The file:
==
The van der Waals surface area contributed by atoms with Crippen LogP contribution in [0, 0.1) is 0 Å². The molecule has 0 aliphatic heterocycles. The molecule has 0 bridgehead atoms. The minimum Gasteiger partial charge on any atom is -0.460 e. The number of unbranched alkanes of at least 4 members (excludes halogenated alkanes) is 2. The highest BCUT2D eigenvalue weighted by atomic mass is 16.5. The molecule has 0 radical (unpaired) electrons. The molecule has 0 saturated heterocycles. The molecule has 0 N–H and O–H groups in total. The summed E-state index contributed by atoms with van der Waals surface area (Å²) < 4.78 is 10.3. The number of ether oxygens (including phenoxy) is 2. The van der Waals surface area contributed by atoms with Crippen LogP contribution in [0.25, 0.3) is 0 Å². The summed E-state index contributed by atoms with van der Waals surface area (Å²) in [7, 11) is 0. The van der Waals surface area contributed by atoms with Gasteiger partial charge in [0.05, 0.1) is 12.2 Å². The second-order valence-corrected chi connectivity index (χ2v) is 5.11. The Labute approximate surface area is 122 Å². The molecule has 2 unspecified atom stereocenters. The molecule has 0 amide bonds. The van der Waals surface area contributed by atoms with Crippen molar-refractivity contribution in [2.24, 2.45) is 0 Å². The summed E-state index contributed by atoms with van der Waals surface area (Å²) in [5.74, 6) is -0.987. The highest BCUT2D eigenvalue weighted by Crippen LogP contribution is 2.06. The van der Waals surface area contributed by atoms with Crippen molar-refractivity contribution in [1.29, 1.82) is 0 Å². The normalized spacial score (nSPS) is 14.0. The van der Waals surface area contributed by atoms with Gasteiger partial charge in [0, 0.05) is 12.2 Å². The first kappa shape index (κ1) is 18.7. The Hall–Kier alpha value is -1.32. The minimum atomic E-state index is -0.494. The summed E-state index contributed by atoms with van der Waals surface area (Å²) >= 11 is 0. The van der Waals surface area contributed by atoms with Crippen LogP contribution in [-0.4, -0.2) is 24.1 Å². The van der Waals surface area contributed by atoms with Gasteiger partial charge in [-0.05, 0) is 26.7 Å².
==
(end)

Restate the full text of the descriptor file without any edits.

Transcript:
The van der Waals surface area contributed by atoms with Crippen LogP contribution in [0, 0.1) is 0 Å². The molecule has 0 aliphatic heterocycles. The molecule has 0 bridgehead atoms. The minimum Gasteiger partial charge on any atom is -0.460 e. The number of unbranched alkanes of at least 4 members (excludes halogenated alkanes) is 2. The highest BCUT2D eigenvalue weighted by atomic mass is 16.5. The molecule has 0 radical (unpaired) electrons. The molecule has 0 saturated heterocycles. The molecule has 0 N–H and O–H groups in total. The summed E-state index contributed by atoms with van der Waals surface area (Å²) < 4.78 is 10.3. The number of ether oxygens (including phenoxy) is 2. The van der Waals surface area contributed by atoms with Crippen LogP contribution in [0.25, 0.3) is 0 Å². The summed E-state index contributed by atoms with van der Waals surface area (Å²) in [7, 11) is 0. The van der Waals surface area contributed by atoms with Gasteiger partial charge in [0.05, 0.1) is 12.2 Å². The second-order valence-corrected chi connectivity index (χ2v) is 5.11. The Labute approximate surface area is 122 Å². The molecule has 2 unspecified atom stereocenters. The molecule has 0 amide bonds. The van der Waals surface area contributed by atoms with Crippen molar-refractivity contribution in [2.24, 2.45) is 0 Å². The summed E-state index contributed by atoms with van der Waals surface area (Å²) in [5.74, 6) is -0.987. The highest BCUT2D eigenvalue weighted by Crippen LogP contribution is 2.06. The van der Waals surface area contributed by atoms with Crippen molar-refractivity contribution in [1.29, 1.82) is 0 Å². The normalized spacial score (nSPS) is 14.0. The van der Waals surface area contributed by atoms with Gasteiger partial charge in [0, 0.05) is 12.2 Å². The first kappa shape index (κ1) is 18.7. The Hall–Kier alpha value is -1.32. The minimum atomic E-state index is -0.494. The summed E-state index contributed by atoms with van der Waals surface area (Å²) >= 11 is 0. The van der Waals surface area contributed by atoms with Crippen LogP contribution in [-0.4, -0.2) is 24.1 Å². The van der Waals surface area contributed by atoms with Gasteiger partial charge in [-0.05, 0) is 26.7 Å².